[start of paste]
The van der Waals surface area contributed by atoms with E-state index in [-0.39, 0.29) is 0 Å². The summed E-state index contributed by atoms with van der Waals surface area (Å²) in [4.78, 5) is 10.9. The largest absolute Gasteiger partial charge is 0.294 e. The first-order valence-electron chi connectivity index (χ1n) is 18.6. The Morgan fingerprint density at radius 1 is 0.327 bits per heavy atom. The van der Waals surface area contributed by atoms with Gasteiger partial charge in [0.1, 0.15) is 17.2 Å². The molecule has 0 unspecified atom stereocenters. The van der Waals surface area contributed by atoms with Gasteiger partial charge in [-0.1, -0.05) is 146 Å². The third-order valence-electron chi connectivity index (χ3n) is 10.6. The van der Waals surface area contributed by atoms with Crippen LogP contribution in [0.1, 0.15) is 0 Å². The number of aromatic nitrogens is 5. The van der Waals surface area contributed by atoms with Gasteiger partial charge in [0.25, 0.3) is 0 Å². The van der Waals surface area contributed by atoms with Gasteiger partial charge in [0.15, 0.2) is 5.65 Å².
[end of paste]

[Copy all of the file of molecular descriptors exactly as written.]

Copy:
The van der Waals surface area contributed by atoms with E-state index in [-0.39, 0.29) is 0 Å². The summed E-state index contributed by atoms with van der Waals surface area (Å²) in [4.78, 5) is 10.9. The largest absolute Gasteiger partial charge is 0.294 e. The first-order valence-electron chi connectivity index (χ1n) is 18.6. The Morgan fingerprint density at radius 1 is 0.327 bits per heavy atom. The van der Waals surface area contributed by atoms with Gasteiger partial charge in [0.1, 0.15) is 17.2 Å². The molecule has 0 unspecified atom stereocenters. The van der Waals surface area contributed by atoms with Gasteiger partial charge in [-0.1, -0.05) is 146 Å². The third-order valence-electron chi connectivity index (χ3n) is 10.6. The van der Waals surface area contributed by atoms with Crippen LogP contribution in [0.1, 0.15) is 0 Å². The number of aromatic nitrogens is 5. The van der Waals surface area contributed by atoms with Gasteiger partial charge in [0.25, 0.3) is 0 Å². The van der Waals surface area contributed by atoms with Gasteiger partial charge in [0.15, 0.2) is 5.65 Å².